Monday, August 24, 2009

Shulman and City in the Crapper

Queens Crap does a wonderful job (as did the Village Voice on Friday) outlining all of the messiness surrounding the Claire Shulman as Lobbyist furor-and this is an issue that shouldn't go away any time soon, since the city's cover up of its complicity is about to unravel as Shulman's explanations fail to jibe with the mayoral smokescreen.

First let's get the Voice's take: "Way back in October, the Willets Point Industry and Realty Association, a group strenuously opposed to the city's attempt to throw their businesses out of Willets Point so it could be redeveloped, accused former Queens borough president Claire Shulman of being an unregistered lobbyist for the Bloomberg Administration and the Economic Development Corporation on that issue. At the time, a spokesman for Shulman admitted to the Queens Gazette that she was a lobbyist and that she was going to revise the paperwork of her organization, the Flushing Willets Point Corona Local Development Corporation, to reflect that.

For their report today on Shulman's possibly illegal lobbying efforts on Willets Point, the Times questions city officials, who insist they weren't paying her to lobby -- though during the Willets Point campaign Shulman was "promising to meet with every member of the City Council as it prepared to vote on the plan last fall," says the Times..."

Sounds like someone hasn't gotten their lies straight-and it ain't Shulman who is essentially arguing against interests here. And if the activity itself was illegal, where does that put the mayor and EDC? In our view, as co-conspirators in an illegal scheme to defraud the tax payers and corrupt the legislative process.

Which leaves mayoral spokesman Andrew Brent kinda out on a limb in the Times last week: "The Mayor's spokesman, Andrew Brent, tells the paper that when the city gave Shulman $450,000 -- coincidentally, the same amount Shulman reported spending on lobbying work -- they never expected her to lobby with it. She was supposed to do "outreach, public relations, and marketing," says Brent -- she never mentioned lobbying (which might be defined as outreach, public relations, and marketing aimed at elected officials)."

Yah think? Shulman, for her part, has a remarkably good memory: "We hired lobbyists from the time we began, because we were told it was something we were supposed to be doing." Unsurprisingly, no one in the story says, "OK, you caught us," and offers himself or herself up for arrest." But what about our friends at the Parkside Group? As the Times pointed out: "Harry Giannoulis, president of the Parkside Group, which lobbying records show got $125,000, said Ms. Shulman hired it to lobby, among other duties."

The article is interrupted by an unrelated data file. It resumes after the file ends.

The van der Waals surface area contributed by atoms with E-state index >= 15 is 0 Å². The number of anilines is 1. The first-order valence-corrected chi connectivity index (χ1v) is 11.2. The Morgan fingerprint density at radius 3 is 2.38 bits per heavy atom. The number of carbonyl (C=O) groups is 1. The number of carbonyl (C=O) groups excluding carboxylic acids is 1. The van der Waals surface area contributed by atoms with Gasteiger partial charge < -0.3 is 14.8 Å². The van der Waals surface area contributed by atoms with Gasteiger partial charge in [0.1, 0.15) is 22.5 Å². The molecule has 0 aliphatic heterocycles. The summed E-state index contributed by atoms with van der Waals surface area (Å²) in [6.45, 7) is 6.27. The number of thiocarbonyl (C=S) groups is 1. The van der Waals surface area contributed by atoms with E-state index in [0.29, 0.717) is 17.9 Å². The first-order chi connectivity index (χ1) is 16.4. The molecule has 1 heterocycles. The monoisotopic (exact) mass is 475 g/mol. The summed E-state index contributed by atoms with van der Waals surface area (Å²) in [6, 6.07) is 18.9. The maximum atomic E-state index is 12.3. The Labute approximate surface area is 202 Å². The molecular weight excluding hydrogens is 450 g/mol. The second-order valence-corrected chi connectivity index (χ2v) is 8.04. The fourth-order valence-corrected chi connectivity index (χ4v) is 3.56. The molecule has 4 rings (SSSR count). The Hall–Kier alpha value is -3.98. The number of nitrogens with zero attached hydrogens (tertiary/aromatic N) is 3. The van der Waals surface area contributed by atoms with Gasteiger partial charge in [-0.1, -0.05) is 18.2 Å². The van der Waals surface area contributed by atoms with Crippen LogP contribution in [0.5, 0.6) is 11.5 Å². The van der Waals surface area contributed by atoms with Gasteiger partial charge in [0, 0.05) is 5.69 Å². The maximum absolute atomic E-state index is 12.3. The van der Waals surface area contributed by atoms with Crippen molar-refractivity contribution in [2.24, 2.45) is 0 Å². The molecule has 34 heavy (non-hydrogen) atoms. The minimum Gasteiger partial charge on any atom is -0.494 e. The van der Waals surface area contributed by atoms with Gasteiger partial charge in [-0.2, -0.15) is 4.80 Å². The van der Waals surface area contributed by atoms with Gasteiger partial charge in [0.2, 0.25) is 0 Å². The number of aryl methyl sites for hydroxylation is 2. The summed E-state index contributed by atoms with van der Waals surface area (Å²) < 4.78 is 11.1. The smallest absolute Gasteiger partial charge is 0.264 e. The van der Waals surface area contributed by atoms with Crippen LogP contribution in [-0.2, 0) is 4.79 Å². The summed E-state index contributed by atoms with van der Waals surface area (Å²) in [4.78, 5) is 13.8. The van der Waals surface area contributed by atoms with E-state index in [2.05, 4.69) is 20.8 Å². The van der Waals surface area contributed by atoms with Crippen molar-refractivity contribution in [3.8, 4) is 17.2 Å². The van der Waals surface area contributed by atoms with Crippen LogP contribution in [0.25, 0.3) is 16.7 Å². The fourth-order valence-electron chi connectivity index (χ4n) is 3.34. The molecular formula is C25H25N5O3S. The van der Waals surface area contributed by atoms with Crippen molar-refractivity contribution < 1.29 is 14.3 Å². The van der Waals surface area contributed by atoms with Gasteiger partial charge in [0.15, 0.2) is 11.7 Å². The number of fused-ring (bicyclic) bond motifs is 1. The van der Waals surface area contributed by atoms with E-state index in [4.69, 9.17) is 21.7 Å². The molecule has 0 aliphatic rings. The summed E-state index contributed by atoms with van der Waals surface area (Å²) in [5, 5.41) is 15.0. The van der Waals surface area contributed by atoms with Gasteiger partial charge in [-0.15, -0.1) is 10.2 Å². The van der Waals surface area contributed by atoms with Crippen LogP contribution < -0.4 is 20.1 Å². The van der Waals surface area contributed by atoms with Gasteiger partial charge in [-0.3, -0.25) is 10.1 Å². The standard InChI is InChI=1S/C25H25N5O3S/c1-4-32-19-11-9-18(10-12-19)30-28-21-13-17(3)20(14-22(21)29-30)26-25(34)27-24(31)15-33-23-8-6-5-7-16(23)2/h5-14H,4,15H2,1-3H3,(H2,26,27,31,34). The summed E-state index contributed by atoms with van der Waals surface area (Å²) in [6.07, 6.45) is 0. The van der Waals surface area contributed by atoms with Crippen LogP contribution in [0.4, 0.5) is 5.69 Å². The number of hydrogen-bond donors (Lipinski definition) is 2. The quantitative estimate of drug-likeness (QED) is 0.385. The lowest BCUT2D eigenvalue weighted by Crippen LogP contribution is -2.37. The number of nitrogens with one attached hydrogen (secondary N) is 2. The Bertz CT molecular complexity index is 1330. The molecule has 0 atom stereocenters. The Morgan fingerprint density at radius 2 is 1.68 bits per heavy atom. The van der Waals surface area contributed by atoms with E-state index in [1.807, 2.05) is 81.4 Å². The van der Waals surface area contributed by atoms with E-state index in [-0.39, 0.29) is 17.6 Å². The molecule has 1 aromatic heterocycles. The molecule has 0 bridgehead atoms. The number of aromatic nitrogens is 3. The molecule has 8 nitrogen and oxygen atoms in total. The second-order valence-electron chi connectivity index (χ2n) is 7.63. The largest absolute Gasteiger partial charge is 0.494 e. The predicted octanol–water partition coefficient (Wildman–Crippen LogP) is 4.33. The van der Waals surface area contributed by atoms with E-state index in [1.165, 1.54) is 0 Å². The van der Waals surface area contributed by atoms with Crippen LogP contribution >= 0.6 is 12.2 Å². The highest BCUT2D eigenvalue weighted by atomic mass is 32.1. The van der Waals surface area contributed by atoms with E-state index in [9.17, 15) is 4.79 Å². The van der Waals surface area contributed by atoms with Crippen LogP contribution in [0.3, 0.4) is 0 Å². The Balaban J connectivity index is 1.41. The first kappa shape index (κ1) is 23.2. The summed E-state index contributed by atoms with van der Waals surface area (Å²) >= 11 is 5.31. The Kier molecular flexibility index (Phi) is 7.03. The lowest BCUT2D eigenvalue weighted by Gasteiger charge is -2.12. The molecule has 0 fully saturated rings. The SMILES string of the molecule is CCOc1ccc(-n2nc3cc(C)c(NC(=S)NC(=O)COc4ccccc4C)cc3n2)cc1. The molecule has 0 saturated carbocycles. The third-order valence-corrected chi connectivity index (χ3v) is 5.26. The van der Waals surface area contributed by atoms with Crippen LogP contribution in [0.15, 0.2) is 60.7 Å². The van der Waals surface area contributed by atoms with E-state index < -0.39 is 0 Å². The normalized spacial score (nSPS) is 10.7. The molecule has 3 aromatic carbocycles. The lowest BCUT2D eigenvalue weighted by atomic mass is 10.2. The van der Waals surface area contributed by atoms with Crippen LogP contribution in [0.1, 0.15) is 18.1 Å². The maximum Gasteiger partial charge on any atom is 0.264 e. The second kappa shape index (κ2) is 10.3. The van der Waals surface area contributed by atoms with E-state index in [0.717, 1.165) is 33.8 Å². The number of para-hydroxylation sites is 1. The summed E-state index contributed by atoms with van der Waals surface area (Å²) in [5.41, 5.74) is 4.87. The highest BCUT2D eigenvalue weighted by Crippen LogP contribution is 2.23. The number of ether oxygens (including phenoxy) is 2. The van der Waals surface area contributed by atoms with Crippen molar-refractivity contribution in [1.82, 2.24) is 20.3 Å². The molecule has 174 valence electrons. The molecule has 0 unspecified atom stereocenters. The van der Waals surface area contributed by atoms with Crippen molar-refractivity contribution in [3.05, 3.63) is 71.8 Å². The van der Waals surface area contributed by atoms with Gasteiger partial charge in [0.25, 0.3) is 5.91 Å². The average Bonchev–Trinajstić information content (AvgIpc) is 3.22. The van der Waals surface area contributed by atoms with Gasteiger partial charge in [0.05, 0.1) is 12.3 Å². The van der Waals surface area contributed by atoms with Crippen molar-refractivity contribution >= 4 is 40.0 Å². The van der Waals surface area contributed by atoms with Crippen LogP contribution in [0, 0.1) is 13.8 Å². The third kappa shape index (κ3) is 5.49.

Where does this fiasco leave us? It seems to us that someone is lying-and the prevaricators are all in the Bloomberg corner. So, if Shulman got $450,000 to do something other than what the city wanted her to do, than where is the DOI on all of this? (Or, perhaps, the AG) And another thing; is Shulman's group still getting funded to do, "outreach?"

But something really doesn't pass the smell test here. Last year, the Queens Gazette had this story right in the cross hairs-and Shulman admitted at the time what her real role was: "Just before the Gazette went to press yesterday, former Assemblymember Barry Grodenchik, a spokesman for Shulman, told the Gazette that the former borough president, indeed, was a lobbyist. "We are updating our city filing and are moving to update our state filing," he said."

So, why didn't EDC pull the plug on the scam then? And by the way, where is the fine for Shulman, who knew all along what her role was, but failed to register for it?

This entire effort to evict legitimate businesses from Willets Point has the rancid smell of corruption. A full and impartial investigation of the matter is needed here-and the brakes need to be put on any move to disturb existing businesses and their workers.